This takes place between the events of Meeting on the Citadel, and Trouble on the Eris.
“Murali, dah-ling!” Aashe said brightly, sauntering into the provisions shop Her favorite shopkeeper was on staff that day. A younger human woman, Murali had dark hair and eyes, and positively glowed with naiveté. The Turian owner of the shop, Ghedion, glanced up from a data pad in his hands to look at Aashe. She waved brightly to him with her fingertips, and he returned the gesture with what passed for the Turian version of a smirk.
Ghedion didn’t wear the traditional battle paint of the Turian people. Aashe had a hard time determining age in the alien races, but based on his pragmatism and general sarcasm, she assumed him to be older. His skin was a faint violet grey, instead of the bluer color she’d seen in other Turians. She wondered if it was “grey hair”.
“Aashe!” Murali bounced over to her, and the women exchanged kisses to the cheeks, in mimicry to the debutante greetings they had seen in old Earth vids. “How are you?”
“Perfectly wonderful, no way to be otherwise. I’m going to be headed off station for awhile though - so I will need to get some supplies.” Aashe said to the two. She walked over to the counter, and pulled herself up to sit on it, crossing her legs. She tossed a data pad to Murali, complete with her list of supplies. Ghedion set down his data pad, and came around the counter to speak with her.
“I’m sorry to hear you’re leaving us.” He said. Despite his gruff exterior, he pulled her in for a gentle hug. To Aashe, Turians felt equal parts frail and strong. Their bones were delicate and birdlike, but they had graceful, powerful muscles. It was a nice mixture. “You are one of our best customers, Aashe.”
“Well then, sell me a requisitions license, and I’ll be sure to continue placing my orders through your shop.” Aashe said without a moment’s hesitation. “Though, I admit, it won’t be the same as coming to visit you two. Seeing your smiling faces twice a week brightens my life.”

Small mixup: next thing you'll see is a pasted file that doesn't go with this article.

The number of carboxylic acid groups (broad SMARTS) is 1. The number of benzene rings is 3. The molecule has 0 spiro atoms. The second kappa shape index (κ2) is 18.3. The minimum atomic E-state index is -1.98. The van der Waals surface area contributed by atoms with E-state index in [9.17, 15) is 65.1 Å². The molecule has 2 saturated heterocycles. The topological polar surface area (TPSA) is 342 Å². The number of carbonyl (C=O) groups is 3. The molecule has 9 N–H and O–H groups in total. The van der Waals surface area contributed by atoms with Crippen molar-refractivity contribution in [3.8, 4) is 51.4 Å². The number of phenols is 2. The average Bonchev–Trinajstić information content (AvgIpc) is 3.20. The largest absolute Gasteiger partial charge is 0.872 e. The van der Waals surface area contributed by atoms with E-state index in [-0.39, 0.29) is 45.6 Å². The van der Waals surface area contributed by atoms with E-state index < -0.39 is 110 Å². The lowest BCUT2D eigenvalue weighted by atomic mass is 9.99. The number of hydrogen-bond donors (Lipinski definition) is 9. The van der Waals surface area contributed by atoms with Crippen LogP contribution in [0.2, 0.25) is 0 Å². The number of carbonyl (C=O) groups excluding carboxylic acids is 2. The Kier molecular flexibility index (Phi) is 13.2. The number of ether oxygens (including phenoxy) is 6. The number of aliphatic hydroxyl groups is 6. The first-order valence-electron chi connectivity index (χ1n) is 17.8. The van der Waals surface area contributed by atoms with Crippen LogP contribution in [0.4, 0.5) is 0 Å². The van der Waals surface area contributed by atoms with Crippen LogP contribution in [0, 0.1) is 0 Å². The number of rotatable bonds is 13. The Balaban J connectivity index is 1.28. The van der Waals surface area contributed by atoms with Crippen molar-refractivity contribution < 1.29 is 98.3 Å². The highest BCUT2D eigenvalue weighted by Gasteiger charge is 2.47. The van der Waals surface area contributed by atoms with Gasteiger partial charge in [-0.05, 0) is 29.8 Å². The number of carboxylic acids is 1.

“Consider it done.” Ghedion said. “I knew I liked you, the very minute I met you.”
“You hated me when I first started shopping here!” Aashe said with a laugh. She and Ghedion had gotten off on the wrong foot. He could smell a con artist a light year away, she had put him on edge.
‘He hates everyone” Murali supplied with a laugh, starting to gather a handful of items for Aashe.
“I like you.” Ghedion said to Murali. Murali shook her head with a laugh. They exchanged a bit of a look. Aashe had always wondered if there was something more between the two. Today was not the day to ask.
“So, where are you going Aashe?” Murali asked, changing the subject. There was an excitement in the woman’s voice. “Fighting Reapers? Stopping Collectors? Helping Shepherd?” Out of sight of Murali, Ghedion rolled his eyes and shook his head. Aashe gave Murali a helpless grin, keeping her attention from noticing Ghedion’s disapproval.
“Murali… how many times have I told you, the Reaper’s aren’t real - I wouldn’t fight Collectors even if I put a Thanix Cannon on the Eris, and Shepherd is dead.”
“But there are reports about Shep…” Murali said, turning to face Aashe with a begging look. Murali wanted so badly to believe all the rumors were true.